Minnesota Now with Cathy Wurzer

'The Object' podcast launces its fifth season on the hidden stories behind Mia's art collection

Rock the Cradle at Mia 2022
"The Object" podcast is hosted by Tim Gihring.
Darin Kamnetz for MPR

Have you ever gone into an art museum and wondered, “Seriously, what’s the story behind that thing?” Tim Gihring is on a mission to tell us those stories.

Gihring is the host and creator of The Object, a podcast that tells the story of the Minneapolis Institute of Art through its 90,000-plus artifacts, representing 5,000 years of world history. Their fifth season launched on March 6.

Use the audio player above to listen to the full conversation. 

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Audio transcript

CATHY WURZER: Say, have you ever gone into an art museum, or any museum, and wondered, seriously, what's the story behind that thing? Well, our next guest is right there with you. Tim Gihring is the host and creator of The Object, a podcast that tells the story of the Minneapolis Institute of Art through its 90,000-plus artifacts representing 5,000 years of world art history. Here's a clip from their new season launching this week.


- When European explorers came across these temples in the 1800s and early 1900s, they found sculptures everywhere, missing body parts. They assumed at first, just as people do today, that this is simply what happens if you leave something out in the elements for hundreds or thousands of years. Whether it's from ancient Egypt or ancient Greece or ancient Rome, things fall apart, especially things that are, well, sticking out.


CATHY WURZER: [LAUGHS] Podcast host and creator Tim Gihring joins us right now. Hey, glad you could join us again. How are you?

TIM GIHRING: I'm well, Cathy. Thanks so much for having me.

CATHY WURZER: That was a nice line you had there-- good writing, as a matter of fact. I enjoy that. So--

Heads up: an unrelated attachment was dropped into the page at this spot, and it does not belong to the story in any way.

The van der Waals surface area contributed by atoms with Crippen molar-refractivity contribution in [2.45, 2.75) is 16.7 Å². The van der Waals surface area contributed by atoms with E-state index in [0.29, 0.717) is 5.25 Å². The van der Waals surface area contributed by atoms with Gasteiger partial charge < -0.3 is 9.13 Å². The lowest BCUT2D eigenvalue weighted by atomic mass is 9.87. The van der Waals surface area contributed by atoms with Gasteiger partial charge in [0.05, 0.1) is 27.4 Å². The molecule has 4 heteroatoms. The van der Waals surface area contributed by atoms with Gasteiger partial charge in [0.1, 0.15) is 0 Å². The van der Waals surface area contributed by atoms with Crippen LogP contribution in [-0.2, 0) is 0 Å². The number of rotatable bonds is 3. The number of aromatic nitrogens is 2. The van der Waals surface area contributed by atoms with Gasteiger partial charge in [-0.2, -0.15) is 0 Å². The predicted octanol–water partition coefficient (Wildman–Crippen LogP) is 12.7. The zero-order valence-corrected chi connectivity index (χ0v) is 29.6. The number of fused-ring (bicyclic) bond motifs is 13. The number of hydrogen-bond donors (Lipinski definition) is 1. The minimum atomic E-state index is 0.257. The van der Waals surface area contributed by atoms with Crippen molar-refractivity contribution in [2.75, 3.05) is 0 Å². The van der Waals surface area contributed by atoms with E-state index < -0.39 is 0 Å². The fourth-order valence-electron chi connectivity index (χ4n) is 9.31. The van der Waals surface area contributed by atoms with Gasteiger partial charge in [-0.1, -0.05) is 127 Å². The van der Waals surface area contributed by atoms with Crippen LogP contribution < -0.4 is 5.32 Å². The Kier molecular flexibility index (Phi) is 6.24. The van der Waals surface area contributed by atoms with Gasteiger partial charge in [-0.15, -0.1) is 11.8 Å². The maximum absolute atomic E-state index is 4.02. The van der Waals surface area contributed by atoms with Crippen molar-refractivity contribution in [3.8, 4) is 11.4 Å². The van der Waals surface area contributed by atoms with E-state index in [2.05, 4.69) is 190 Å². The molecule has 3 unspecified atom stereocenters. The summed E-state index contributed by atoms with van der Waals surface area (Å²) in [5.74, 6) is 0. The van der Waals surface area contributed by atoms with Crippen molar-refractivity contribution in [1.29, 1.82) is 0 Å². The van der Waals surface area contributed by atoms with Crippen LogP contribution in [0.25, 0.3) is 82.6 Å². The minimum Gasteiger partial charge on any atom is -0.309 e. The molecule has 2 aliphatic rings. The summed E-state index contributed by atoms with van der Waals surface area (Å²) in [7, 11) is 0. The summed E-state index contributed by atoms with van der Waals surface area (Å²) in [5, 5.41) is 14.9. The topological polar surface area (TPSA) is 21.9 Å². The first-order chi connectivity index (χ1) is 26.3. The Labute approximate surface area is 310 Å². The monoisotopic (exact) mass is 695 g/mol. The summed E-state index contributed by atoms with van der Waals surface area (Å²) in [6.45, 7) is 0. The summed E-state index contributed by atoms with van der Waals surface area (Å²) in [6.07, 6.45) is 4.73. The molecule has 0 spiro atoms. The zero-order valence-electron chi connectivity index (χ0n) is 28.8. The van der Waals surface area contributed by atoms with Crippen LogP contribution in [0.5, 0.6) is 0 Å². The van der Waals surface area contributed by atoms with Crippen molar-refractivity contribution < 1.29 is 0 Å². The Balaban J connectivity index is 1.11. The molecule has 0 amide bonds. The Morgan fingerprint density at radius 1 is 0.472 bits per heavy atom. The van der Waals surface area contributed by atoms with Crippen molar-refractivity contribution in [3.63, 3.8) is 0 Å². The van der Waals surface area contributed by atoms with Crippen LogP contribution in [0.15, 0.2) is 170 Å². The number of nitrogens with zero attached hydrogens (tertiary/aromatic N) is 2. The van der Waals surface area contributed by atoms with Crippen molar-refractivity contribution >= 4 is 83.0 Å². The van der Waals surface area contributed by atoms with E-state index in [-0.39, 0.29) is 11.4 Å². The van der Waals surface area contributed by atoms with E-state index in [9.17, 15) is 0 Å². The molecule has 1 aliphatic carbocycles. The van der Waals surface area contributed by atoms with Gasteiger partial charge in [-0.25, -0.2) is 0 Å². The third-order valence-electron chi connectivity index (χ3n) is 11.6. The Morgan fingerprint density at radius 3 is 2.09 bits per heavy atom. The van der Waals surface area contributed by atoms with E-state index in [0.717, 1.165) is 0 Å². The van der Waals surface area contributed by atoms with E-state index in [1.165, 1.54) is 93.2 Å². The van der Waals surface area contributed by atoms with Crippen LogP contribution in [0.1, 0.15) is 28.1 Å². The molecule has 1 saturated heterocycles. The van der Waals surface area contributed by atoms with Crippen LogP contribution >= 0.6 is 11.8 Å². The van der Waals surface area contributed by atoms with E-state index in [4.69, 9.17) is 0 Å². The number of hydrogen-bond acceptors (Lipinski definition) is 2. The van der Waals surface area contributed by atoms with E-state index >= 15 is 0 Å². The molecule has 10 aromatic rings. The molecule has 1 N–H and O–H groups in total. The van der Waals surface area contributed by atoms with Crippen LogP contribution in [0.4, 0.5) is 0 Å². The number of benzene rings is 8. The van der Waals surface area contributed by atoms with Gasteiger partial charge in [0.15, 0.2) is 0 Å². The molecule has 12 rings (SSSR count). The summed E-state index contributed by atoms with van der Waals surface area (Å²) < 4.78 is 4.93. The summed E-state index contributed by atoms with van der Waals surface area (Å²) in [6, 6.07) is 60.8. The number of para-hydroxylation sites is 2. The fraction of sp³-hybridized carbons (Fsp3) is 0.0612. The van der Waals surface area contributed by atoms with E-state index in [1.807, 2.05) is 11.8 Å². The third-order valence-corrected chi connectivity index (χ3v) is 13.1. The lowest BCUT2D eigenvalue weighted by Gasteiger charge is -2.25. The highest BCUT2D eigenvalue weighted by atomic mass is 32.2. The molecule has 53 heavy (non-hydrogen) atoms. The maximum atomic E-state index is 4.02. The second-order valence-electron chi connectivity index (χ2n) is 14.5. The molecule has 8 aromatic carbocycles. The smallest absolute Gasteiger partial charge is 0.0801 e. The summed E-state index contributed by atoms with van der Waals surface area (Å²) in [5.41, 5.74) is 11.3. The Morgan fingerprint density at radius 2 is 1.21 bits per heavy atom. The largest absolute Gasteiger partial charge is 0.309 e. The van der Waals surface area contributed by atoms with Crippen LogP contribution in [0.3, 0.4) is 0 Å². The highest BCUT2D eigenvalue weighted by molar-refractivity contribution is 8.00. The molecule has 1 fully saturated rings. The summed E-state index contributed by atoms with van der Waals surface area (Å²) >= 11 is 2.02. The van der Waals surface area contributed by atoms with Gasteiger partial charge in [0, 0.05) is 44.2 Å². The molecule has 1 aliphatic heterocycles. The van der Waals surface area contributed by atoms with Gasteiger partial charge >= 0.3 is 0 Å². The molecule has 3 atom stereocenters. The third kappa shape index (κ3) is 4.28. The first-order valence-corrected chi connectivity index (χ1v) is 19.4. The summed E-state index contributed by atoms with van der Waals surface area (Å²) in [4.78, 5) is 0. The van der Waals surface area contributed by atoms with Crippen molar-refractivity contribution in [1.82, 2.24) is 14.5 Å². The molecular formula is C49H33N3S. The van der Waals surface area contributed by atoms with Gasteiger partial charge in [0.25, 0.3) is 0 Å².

TIM GIHRING: Thank you.

CATHY WURZER: --you were on last year with us talking about the podcast The Object. And at that time, you were heading into the fourth season. This is season 5, right? Wow.

TIM GIHRING: That's right. Yeah, five years now.

CATHY WURZER: What's new for this season?

TIM GIHRING: You know, I guess what I would say is new is that I'm starting to look beyond some of the sort of greatest hits of the museum and into some of those questions that we all have when we walk into an art museum or any museum. How did this stuff get here, and why is it the way it is? Who decides?

And when you get to those questions, you sort of move beyond art into some of these bigger social and historical questions, which is so fascinating to me.

CATHY WURZER: I want to go back just briefly here because, of course, that was a provocative line in the podcast, the department of missing limbs. By the way, why so many objects-- why are they missing limbs? Was there looting going on? What happened?

TIM GIHRING: So many different reasons, and some of them rather unexpected. Looting is one for sure. I mean, sometimes, if you're somebody who has something to sell, you might even break that object in two, right? You might sell the head and the body, a twofer.

And some of these things are broken up because they were chiseled out of caves or out of some other place where they couldn't get the whole object. So that's certainly part of it. One of the more fascinating things for me about that story is that we've just kind of come to accept that ancient objects are broken, right?